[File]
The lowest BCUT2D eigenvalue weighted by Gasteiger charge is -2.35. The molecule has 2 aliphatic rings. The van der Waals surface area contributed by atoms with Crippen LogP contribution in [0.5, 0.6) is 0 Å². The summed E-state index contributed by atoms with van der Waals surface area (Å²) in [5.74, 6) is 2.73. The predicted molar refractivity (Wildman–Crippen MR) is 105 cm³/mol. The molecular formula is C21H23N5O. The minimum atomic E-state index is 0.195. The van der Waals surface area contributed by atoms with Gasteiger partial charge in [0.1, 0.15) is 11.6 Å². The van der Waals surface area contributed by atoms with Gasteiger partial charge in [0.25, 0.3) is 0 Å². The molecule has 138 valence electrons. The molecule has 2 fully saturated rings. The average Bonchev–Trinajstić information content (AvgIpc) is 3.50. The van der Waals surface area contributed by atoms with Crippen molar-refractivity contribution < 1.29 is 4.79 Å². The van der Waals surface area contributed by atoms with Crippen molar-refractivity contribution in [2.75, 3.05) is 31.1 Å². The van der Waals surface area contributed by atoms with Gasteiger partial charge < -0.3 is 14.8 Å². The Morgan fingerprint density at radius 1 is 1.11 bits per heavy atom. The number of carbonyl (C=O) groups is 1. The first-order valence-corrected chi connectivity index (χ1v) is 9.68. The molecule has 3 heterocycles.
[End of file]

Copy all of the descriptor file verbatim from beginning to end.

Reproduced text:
The lowest BCUT2D eigenvalue weighted by Gasteiger charge is -2.35. The molecule has 2 aliphatic rings. The van der Waals surface area contributed by atoms with Crippen LogP contribution in [0.5, 0.6) is 0 Å². The summed E-state index contributed by atoms with van der Waals surface area (Å²) in [5.74, 6) is 2.73. The predicted molar refractivity (Wildman–Crippen MR) is 105 cm³/mol. The molecular formula is C21H23N5O. The minimum atomic E-state index is 0.195. The van der Waals surface area contributed by atoms with Gasteiger partial charge in [0.1, 0.15) is 11.6 Å². The van der Waals surface area contributed by atoms with Gasteiger partial charge in [0.25, 0.3) is 0 Å². The molecule has 138 valence electrons. The molecule has 2 fully saturated rings. The average Bonchev–Trinajstić information content (AvgIpc) is 3.50. The van der Waals surface area contributed by atoms with Crippen molar-refractivity contribution < 1.29 is 4.79 Å². The van der Waals surface area contributed by atoms with Crippen molar-refractivity contribution in [2.75, 3.05) is 31.1 Å². The van der Waals surface area contributed by atoms with Gasteiger partial charge < -0.3 is 14.8 Å². The Morgan fingerprint density at radius 1 is 1.11 bits per heavy atom. The number of carbonyl (C=O) groups is 1. The first-order valence-corrected chi connectivity index (χ1v) is 9.68. The molecule has 3 heterocycles.